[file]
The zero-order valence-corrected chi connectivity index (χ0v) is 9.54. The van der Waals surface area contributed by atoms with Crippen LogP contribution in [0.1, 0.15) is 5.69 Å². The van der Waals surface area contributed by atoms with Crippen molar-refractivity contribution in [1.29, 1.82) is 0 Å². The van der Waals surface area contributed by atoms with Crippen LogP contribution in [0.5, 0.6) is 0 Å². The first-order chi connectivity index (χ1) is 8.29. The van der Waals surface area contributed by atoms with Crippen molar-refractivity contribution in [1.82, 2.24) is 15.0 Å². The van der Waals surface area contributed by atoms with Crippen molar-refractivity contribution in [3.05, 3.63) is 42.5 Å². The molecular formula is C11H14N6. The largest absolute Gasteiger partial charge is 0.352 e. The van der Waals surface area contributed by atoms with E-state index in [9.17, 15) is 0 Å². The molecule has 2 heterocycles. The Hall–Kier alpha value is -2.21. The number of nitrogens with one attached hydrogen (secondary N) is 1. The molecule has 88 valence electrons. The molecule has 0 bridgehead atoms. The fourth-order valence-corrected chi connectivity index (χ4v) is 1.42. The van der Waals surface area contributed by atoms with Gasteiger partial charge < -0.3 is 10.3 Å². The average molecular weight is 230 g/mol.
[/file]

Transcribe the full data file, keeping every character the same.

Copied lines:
The zero-order valence-corrected chi connectivity index (χ0v) is 9.54. The van der Waals surface area contributed by atoms with Crippen LogP contribution in [0.1, 0.15) is 5.69 Å². The van der Waals surface area contributed by atoms with Crippen molar-refractivity contribution in [1.29, 1.82) is 0 Å². The van der Waals surface area contributed by atoms with Crippen LogP contribution in [0.5, 0.6) is 0 Å². The first-order chi connectivity index (χ1) is 8.29. The van der Waals surface area contributed by atoms with Crippen molar-refractivity contribution in [1.82, 2.24) is 15.0 Å². The van der Waals surface area contributed by atoms with Crippen molar-refractivity contribution in [3.05, 3.63) is 42.5 Å². The molecular formula is C11H14N6. The largest absolute Gasteiger partial charge is 0.352 e. The van der Waals surface area contributed by atoms with E-state index in [9.17, 15) is 0 Å². The molecule has 2 heterocycles. The Hall–Kier alpha value is -2.21. The number of nitrogens with one attached hydrogen (secondary N) is 1. The molecule has 88 valence electrons. The molecule has 0 bridgehead atoms. The fourth-order valence-corrected chi connectivity index (χ4v) is 1.42. The van der Waals surface area contributed by atoms with Gasteiger partial charge < -0.3 is 10.3 Å². The average molecular weight is 230 g/mol.